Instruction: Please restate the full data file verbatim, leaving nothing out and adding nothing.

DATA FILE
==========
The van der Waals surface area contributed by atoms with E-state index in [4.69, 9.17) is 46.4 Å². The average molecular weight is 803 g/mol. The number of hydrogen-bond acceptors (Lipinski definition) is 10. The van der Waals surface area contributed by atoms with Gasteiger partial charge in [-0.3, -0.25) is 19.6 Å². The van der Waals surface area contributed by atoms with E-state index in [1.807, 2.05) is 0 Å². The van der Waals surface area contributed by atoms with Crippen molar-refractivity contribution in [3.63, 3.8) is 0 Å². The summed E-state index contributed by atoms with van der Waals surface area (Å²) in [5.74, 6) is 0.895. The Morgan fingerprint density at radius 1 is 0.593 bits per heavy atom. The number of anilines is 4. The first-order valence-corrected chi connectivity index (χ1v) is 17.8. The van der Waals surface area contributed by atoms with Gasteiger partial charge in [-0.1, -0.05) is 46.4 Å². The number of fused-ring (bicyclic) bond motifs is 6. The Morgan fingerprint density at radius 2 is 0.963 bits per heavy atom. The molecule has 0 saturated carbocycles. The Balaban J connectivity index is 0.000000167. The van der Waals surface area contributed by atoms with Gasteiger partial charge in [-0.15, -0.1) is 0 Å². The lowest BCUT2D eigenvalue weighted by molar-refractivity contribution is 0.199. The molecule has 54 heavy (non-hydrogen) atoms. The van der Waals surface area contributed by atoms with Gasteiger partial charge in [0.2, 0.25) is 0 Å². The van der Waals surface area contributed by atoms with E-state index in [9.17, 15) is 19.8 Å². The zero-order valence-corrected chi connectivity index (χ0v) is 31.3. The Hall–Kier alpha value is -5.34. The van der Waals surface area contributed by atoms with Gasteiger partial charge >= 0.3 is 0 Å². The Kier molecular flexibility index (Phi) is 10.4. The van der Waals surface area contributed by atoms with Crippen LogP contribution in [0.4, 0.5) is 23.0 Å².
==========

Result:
The van der Waals surface area contributed by atoms with E-state index in [4.69, 9.17) is 46.4 Å². The average molecular weight is 803 g/mol. The number of hydrogen-bond acceptors (Lipinski definition) is 10. The van der Waals surface area contributed by atoms with Gasteiger partial charge in [-0.3, -0.25) is 19.6 Å². The van der Waals surface area contributed by atoms with E-state index in [1.807, 2.05) is 0 Å². The van der Waals surface area contributed by atoms with Crippen molar-refractivity contribution in [3.63, 3.8) is 0 Å². The summed E-state index contributed by atoms with van der Waals surface area (Å²) in [5.74, 6) is 0.895. The Morgan fingerprint density at radius 1 is 0.593 bits per heavy atom. The number of anilines is 4. The first-order valence-corrected chi connectivity index (χ1v) is 17.8. The van der Waals surface area contributed by atoms with Gasteiger partial charge in [-0.1, -0.05) is 46.4 Å². The number of fused-ring (bicyclic) bond motifs is 6. The Morgan fingerprint density at radius 2 is 0.963 bits per heavy atom. The molecule has 0 saturated carbocycles. The Balaban J connectivity index is 0.000000167. The van der Waals surface area contributed by atoms with Gasteiger partial charge in [-0.15, -0.1) is 0 Å². The lowest BCUT2D eigenvalue weighted by molar-refractivity contribution is 0.199. The molecule has 54 heavy (non-hydrogen) atoms. The van der Waals surface area contributed by atoms with Gasteiger partial charge in [0.2, 0.25) is 0 Å². The van der Waals surface area contributed by atoms with E-state index in [9.17, 15) is 19.8 Å². The zero-order valence-corrected chi connectivity index (χ0v) is 31.3. The Hall–Kier alpha value is -5.34. The van der Waals surface area contributed by atoms with Gasteiger partial charge >= 0.3 is 0 Å². The Kier molecular flexibility index (Phi) is 10.4. The van der Waals surface area contributed by atoms with Crippen LogP contribution in [0.4, 0.5) is 23.0 Å².